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King Crimson - Discipline CD (album) cover


King Crimson


Eclectic Prog

4.13 | 2037 ratings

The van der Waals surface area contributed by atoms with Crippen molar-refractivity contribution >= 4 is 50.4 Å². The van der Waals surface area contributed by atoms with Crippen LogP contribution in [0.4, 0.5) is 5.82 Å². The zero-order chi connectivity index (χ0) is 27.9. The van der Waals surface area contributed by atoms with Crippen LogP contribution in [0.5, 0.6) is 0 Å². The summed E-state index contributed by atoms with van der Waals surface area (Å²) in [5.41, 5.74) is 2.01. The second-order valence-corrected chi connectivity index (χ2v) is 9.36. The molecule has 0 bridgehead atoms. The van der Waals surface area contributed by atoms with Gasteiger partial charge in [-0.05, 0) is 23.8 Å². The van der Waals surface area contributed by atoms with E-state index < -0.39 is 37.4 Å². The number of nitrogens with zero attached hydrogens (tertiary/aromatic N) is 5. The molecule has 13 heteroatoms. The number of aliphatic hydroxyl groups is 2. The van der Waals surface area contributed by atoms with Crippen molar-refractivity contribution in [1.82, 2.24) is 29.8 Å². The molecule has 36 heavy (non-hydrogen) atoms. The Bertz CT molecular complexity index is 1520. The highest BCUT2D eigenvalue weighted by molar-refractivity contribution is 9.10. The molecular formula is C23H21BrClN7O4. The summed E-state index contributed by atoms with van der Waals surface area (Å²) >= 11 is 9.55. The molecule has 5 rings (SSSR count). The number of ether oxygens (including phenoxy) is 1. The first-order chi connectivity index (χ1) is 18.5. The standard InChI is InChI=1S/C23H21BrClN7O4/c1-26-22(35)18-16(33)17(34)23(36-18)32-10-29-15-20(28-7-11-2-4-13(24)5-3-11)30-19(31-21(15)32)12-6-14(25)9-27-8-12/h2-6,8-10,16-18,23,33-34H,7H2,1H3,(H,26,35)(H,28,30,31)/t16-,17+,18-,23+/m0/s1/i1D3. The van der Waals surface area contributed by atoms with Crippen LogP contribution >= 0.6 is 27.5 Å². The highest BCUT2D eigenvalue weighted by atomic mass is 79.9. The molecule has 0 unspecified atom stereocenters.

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5 stars The year was 1981. A year out of high school, I had, just in the year preceding this one, started getting into King Crimson. The first record I bought was, naturally, In the Court of the Crimson King. Next came In the Wake of Poseidon. Then Larks' Tongues in Aspic. Then, over the course of a couple of months in 1980 I filled in the entire official discography (sans Earthbound) up till Red. Imagine my shock and my utter delight when my local record shop music pusher told me King Crimson had a new record. I was, after all, a Crimson junkie looking for my next fix. Intriguing crimson jacket with an impenetrable gordian knot like thing on it. Hmm.... the jacket seemed like a microcosm for the band. I get the thing home, out comes the record from the jacket and sleeve and it is placed eagerly on my turntable. Out comes the most bizarre repetitive two notes on a Roland guitar synth that get faster and faster to the point where they become a trill... then a very unusual repeated guitar phrase with sparse bass in the background, then the drums, and then comes that highed pitched mid-American voice....Talk, talk, it's only talk. My first reaction to this was WHAT THE @#!* IS THIS? Did I buy a mispackaged new wave or rap record in a King Crimson jacket? The music I was hearing on the first cut was constructed of brief repetitive minimalist phases and was polyrhythmic. So stunned was I that I needed to stop the record and look at its label to see if it matched the jacket and sleeve. It did. I scratched my head in bewilderment and amazement but started the record over again. This time, I put every preconceived notion about what I thought the record should be or would be out of my head, took the phone out of the wall, locked my door and listened..... and listened.... and listened again, to every track, every note, every nuance, every effect, and was blown away. In his creation of something with a total sense of disconnection to anything vaguely resembling 1960s or 1970s King Crimson, that bespectacled forbidding little man behind the guitar did it to me again.... he threw me a musical curveball as I stood at the plate knock- kneed and dumbfounded, and, I wasn't ready for it. Over the period of a couple of hours, I managed to regain some of my composure- having recovered from the initial shock. Subsequently, I discovered that " the more I listen to it, the more I like it.... I do think it's good. In fact, the more closely I study it, no matter how I take it apart, no matter how I break it down, it remains consistent... I wish you were here to see it." On Discipline, guitar master Fripp takes a back seat restrainedly in his stool as his younger and as equally technically talented bandmate Adrian Belew becomes the center of attention. The range of textures and sounds creatable by this guitar duo are incalculable. Most of the lead playing is Belew's, Fripp appearing quite content and serene to be playing the complex rhythms in the background. Tony Levin, bass guitar and Chapman stick virtuoso with his bald pate and mustache looks like the strongman at the circus and a strongman he is in handling the complex rhythms and maintaining the harmonic underpinnings of this Crimson incarnation. Bruford's usage of both tuned and untuned percussion is striking. For the folks who were expecting 1974 era King Crimson to be emanating from the grooves, the results will be totally disappointing. However, for those whose tastes are 'eclectic' in the true sense of the word, and whose tastes "progress" rather than stagnate over time, this recording may really stir you. From the perspective of this Crimhead, five stars.


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